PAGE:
• Squash: Try a small-leafed summer squash like zucchini or a winter squash like Hubbard. The yellow summer crookneck squash is similar to what Native Americans planted.

    If you are interested in planting Native American varieties in your Three Sisters Garden, you might want to check out Native Seeds, a nonprofit seed conservation organization based in Tucson.

    How to Plant Your Three Sisters Garden

    You can plant your garden in the ground or raised bed, but you will need a minimum of a 10 x 10-foot space to ensure adequate corn pollination.

    For stronger root systems, many experts recommend directly planting seeds in the ground rather than using transplants. Check with your local planting calendar to determine the best time to plant in your area. But aim to start your garden no later than June 1.

    Keep in mind that corn does not tolerate high heat and low humidity during tasseling, a period that can range from 30 to 70 days after planting, depending on the type of corn.

    Choose a location that gets at least six hours of full sun each day. This gardening method isn't based on rows, and there are many configurations to the Three Sisters Garden. This publication from Native Seeds illustrates a few options, but the primary consideration is the amount of space you have.

    Plant corn, beans, and squash in that order. You'll want to plant your beans about two to three weeks after your corn or when the corn plants are a few inches in height. Then plant the squash seeds about a week after beans have started to spread out their tendrils.

    That way, the squash leaves won't overshadow the young corn and bean plants before they have time to establish themselves.

    Here are a few other factors to consider when planting a Three Sisters Garden:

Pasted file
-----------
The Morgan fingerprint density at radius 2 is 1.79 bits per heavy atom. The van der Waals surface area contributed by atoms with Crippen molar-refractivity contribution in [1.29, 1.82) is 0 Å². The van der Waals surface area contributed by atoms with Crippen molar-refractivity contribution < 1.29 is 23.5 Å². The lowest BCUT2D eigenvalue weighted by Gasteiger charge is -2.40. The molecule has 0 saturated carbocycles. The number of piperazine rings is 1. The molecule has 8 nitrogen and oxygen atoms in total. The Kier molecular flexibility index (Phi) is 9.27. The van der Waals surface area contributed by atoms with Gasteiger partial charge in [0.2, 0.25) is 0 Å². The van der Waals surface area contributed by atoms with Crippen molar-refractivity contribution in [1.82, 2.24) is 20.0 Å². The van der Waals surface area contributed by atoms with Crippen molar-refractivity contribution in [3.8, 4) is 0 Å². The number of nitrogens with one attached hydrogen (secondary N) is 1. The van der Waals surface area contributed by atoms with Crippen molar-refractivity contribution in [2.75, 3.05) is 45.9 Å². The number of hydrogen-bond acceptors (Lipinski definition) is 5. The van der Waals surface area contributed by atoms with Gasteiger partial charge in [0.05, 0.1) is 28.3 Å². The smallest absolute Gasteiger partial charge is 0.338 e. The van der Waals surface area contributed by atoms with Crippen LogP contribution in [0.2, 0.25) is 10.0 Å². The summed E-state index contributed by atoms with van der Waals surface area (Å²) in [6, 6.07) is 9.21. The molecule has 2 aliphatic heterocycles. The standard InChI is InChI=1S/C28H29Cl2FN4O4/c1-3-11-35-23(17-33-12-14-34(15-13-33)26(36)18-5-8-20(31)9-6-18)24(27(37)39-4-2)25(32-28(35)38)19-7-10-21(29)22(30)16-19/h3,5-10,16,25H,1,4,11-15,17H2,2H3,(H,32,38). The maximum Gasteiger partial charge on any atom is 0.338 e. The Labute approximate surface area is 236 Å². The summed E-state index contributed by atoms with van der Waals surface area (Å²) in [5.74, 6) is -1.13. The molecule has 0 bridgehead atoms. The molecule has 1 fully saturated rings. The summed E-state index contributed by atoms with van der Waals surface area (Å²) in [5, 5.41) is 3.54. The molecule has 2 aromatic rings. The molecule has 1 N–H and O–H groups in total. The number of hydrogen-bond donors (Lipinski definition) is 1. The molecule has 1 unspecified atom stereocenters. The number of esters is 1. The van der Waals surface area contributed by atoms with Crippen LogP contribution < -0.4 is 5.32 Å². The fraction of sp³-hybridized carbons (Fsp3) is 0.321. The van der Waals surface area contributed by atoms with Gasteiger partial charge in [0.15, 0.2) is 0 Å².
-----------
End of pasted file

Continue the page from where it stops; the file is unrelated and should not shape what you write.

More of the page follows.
• Corn is wind-pollinated, and the more plants you have, the better your chances for success. It's a get idea to have a minimum of 10 to 20 corn plants to provide sufficient pollination. This video has some tips for planting a Three Sisters Garden in a tightly-spaced raised bed.
    • Beans are self-pollinating, but you should expect slightly lower yields than if you grew them in their own area of the garden.
    • Squash plants need insects to pollinate their flowers. You'll want to have several plants growing at the same time to attract pollinators.

    Some gardeners include a “fourth sister” to their plot. For example, sunflowers and amaranth attract pollinators and help keep birds away from your seeds and seedlings. Both can be harvested later for their seeds, and they add color and beauty to the garden.

    If you'd like more details on Three Sisters Gardening, we suggest this step-by-step video from Grow Organic and this short video from The Old Farmer's Almanac.

    Or check out this look at the Three Sisters Garden at the University of California Master Gardeners of Santa Clara County. For more of a historical perspective, you’ll hear an Oneida elder discuss the heritage of the Three Sisters Garden in this video.